Revealed: 20 nuclear shutdowns per year via HeraldScotland

Calls for review of sector as report reveals the unreliability of nuclear power. Exclusive by Rob Edwards, Environment Editor

The reactors of nuclear power stations across Britain have been shut down 20 times a year because of faults – prompting fears over safety and the UK’s energy supply.

An analysis for local authorities reveals that 15 reactors have had 62 unplanned shutdowns in the last three years. They have been hit by electrical, boiler and valve defects, fires, storms, vibrations and the discovery of tiny cracks.

The build-up of large amounts of seaweed has twice forced reactors at Torness in East Lothian to close, in May and November 2013. The seaweed clogs filters that are part of the plant’s vital seawater cooling system.

The analysis was carried out by the Edinburgh-based nuclear consultant Pete Roche for a 50-strong group of nuclear-free local authorities.

The councils are calling for an urgent review of whether nuclear power can be relied on to provide enough power over the winter, while raising concerns about safety.

The high rate of unplanned shutdowns “has to be of great concern to the public for our energy security over this winter and onwards,” said the group’s chair, Manchester Labour councillor Mark Hackett.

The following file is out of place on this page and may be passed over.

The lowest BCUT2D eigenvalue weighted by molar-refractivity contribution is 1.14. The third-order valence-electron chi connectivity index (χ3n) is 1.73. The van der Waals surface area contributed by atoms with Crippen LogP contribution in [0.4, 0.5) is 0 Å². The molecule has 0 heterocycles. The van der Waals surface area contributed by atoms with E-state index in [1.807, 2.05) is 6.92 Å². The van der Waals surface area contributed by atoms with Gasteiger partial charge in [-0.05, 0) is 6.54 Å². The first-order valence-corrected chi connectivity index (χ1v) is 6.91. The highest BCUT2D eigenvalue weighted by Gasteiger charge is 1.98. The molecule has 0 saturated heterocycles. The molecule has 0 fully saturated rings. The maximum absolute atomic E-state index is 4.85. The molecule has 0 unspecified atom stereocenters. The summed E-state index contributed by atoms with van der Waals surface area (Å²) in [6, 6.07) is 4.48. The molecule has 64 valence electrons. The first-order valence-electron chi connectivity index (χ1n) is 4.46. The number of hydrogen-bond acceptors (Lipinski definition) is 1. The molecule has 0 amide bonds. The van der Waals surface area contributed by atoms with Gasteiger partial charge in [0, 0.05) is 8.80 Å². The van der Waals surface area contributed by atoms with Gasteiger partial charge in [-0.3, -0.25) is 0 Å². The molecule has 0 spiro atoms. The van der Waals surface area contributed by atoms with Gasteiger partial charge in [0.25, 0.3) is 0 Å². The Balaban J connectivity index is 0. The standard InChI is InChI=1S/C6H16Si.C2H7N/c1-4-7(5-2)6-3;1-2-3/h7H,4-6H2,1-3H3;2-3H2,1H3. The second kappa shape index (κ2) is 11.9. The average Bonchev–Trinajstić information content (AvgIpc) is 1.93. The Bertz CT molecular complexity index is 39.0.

“I call upon the UK Government, the National Grid and the nuclear regulators to urgently review the safety issues around such a large number of unplanned shutdowns.

“The Government also has to prioritise alternatives over the next 12 months to ensure the unreliability of nuclear power does not lead to the lights going off around the country.”


A major cause of shutdowns is the age of reactors, which are more than 30 years old and “past their sell-by dates”, argued Roche. Nine of the UK’s 15 reactors have been operating longer than originally planned, he added.

Roche also accused the French state company that runs the reactors, EDF Energy, of failing to report their performance to nuclear industry publications. This was because their operating record was poor compared to other countries, he alleged.

Dr Richard Dixon, director of the environmental group Friends Of The Earth Scotland, welcomed Roche’s analysis. “Just like the big lie that nuclear electricity would be cheap, we now find that it’s not reliable either,” he said.

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